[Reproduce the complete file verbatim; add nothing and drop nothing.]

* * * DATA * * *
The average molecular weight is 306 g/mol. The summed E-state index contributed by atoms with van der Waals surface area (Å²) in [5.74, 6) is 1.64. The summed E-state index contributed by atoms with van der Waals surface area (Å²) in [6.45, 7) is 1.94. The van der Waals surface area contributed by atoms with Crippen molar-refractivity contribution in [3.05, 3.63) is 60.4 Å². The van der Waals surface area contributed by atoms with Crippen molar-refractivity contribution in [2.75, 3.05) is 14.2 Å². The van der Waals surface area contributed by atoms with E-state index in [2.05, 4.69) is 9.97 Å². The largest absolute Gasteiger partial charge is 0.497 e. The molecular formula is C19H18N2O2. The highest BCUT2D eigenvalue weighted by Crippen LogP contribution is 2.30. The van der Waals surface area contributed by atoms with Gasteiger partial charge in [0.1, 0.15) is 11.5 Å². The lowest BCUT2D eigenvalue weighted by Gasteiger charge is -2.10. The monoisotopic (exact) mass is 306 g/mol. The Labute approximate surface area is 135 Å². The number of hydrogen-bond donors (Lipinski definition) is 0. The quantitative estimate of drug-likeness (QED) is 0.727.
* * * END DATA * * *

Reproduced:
The average molecular weight is 306 g/mol. The summed E-state index contributed by atoms with van der Waals surface area (Å²) in [5.74, 6) is 1.64. The summed E-state index contributed by atoms with van der Waals surface area (Å²) in [6.45, 7) is 1.94. The van der Waals surface area contributed by atoms with Crippen molar-refractivity contribution in [3.05, 3.63) is 60.4 Å². The van der Waals surface area contributed by atoms with Crippen molar-refractivity contribution in [2.75, 3.05) is 14.2 Å². The van der Waals surface area contributed by atoms with E-state index in [2.05, 4.69) is 9.97 Å². The largest absolute Gasteiger partial charge is 0.497 e. The molecular formula is C19H18N2O2. The highest BCUT2D eigenvalue weighted by Crippen LogP contribution is 2.30. The van der Waals surface area contributed by atoms with Gasteiger partial charge in [0.1, 0.15) is 11.5 Å². The lowest BCUT2D eigenvalue weighted by Gasteiger charge is -2.10. The monoisotopic (exact) mass is 306 g/mol. The Labute approximate surface area is 135 Å². The number of hydrogen-bond donors (Lipinski definition) is 0. The quantitative estimate of drug-likeness (QED) is 0.727.